Academic journal article Journal of Higher Education

The Effort-Outcome Gap: Differences for African American and Hispanic Community College Students in Student Engagement and Academic Achievement

Academic journal article Journal of Higher Education

The Effort-Outcome Gap: Differences for African American and Hispanic Community College Students in Student Engagement and Academic Achievement

Article excerpt

Little in higher education seems more intractable than the access and achievement gaps between ethnic groups. White students consistently outdistance African Americans and Hispanics in both enrollment and academic performance (Bailey, Jenkins, & Leinbach, 2005; Cook & Cordova, 2006; Price, 2004). African American and Hispanic college students typically exhibit greater academic risk than their White counterparts; they are more likely to be first in their families to attend college (Bailey et al., 2005; Nunez & Cuccaro-Alamin, 1998), they are more likely to begin college academically under-prepared and in need of financial assistance, they are more likely to juggle full-time work and family responsibilities with their studies (Horn & Premo, 1995), and they are more likely to confront institutional and cultural barriers (Harris & Kayes, 1996; Rendon, 1994; Zamani, 2000). They also perform below their non-minority peers academically in terms of grades, persistence, and goal completion (Harvey, 2001; Price, 2004; Swail, 2003). Despite the negative relationships between minority status and academic performance, African American and Hispanic students report being more engaged in college than their White peers (CCSSE, 2005; Hu & Kuh, 2002; Swigart & Murrell, 2001).

Student engagement represents the effort, both in time and energy, students commit to educationally purposeful activities as well as the institutional conditions that encourage students to engage in such practices (Kuh, 2001). A large body of evidence highlights the positive effect that student engagement has on desired outcomes in college (Astin, 1993a, 1993b; Chickering & Gamson, 1987; Kuh, Kinzie, Schuh, & Whitt, 2005; NSSE, 2000, 2003; Pascarella & Terenzini, 2005). Recent studies suggest that engagement may be particularly important for minority and academically underprepared first-year college students (Cruce, Wolniak, Seifert, & Pascarella, 2006; Kuh, Kinzie, Cruce, Shoup, & Gonyea, 2007).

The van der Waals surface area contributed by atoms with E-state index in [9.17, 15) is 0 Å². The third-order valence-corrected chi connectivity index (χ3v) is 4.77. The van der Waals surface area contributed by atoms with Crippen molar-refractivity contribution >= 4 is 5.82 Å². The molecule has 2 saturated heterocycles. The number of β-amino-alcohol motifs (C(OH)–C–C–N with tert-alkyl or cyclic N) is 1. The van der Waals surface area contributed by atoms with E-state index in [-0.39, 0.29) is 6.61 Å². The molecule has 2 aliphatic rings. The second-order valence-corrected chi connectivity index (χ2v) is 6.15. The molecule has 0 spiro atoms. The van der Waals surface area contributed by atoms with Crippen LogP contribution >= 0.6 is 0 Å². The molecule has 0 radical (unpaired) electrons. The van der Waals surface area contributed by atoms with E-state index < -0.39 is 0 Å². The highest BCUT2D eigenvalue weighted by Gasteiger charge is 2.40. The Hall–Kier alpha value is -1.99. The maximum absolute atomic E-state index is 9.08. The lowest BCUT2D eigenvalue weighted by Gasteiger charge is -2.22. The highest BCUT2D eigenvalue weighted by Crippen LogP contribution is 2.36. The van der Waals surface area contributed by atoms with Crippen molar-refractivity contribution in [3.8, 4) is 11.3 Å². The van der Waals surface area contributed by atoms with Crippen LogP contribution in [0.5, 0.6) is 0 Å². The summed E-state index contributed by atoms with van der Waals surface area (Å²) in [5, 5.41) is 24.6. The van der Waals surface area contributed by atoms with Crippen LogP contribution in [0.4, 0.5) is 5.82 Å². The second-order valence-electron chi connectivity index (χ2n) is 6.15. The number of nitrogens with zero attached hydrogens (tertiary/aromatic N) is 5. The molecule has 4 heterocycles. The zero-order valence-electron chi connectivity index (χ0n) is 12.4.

The primary aim of the study is to understand the relationships between minority status and student engagement and minority status and academic outcomes in two-year colleges. Specifically, this study seeks to determine whether students from various racial and ethnic groups attending two-year colleges differ in the amount of time and energy they devote to educationally effective practices and to determine the extent to which this investment, net of the effect from various pre-college variables, contributes positively to desired outcomes. The focus of this examination is limited to community college students, who as a group are more likely to be in the ethnic minority (Bailey et al.) and possess greater academic risk than their four-year peers (Horn & Nevill, 2006). While voluminous work documents the positive impact of student engagement on academic outcomes, minimal student engagement research has been conducted in community colleges, particularly that which focuses on minority student achievement and persistence (Pascarella, 1997; Townsend, Donaldson, & Wilson, 2004). Contributions to understanding the engagement-outcome relationship for African American and Hispanic students attending community college, therefore, have important implications for educational leaders and policy experts concerned with eliminating the racial disparities in educational attainment.

Racial Disparities in Educational Attainment

One of the most unrelenting challenges confronting higher education is a participation and achievement gap between ethnic groups. For example, U.S. Census Bureau data indicate 60.6% of Asian and 42.8% of White, compared to 32.7% of African American and 24.8% of Hispanic, 18- to 24-year-olds were enrolled in degree-granting institutions in 2005. The National Center for Education Statistics reports that between 2001 and 2003, an average of 66.4% of White students transitioned to college immediately after completing high school in contrast to only 57. …

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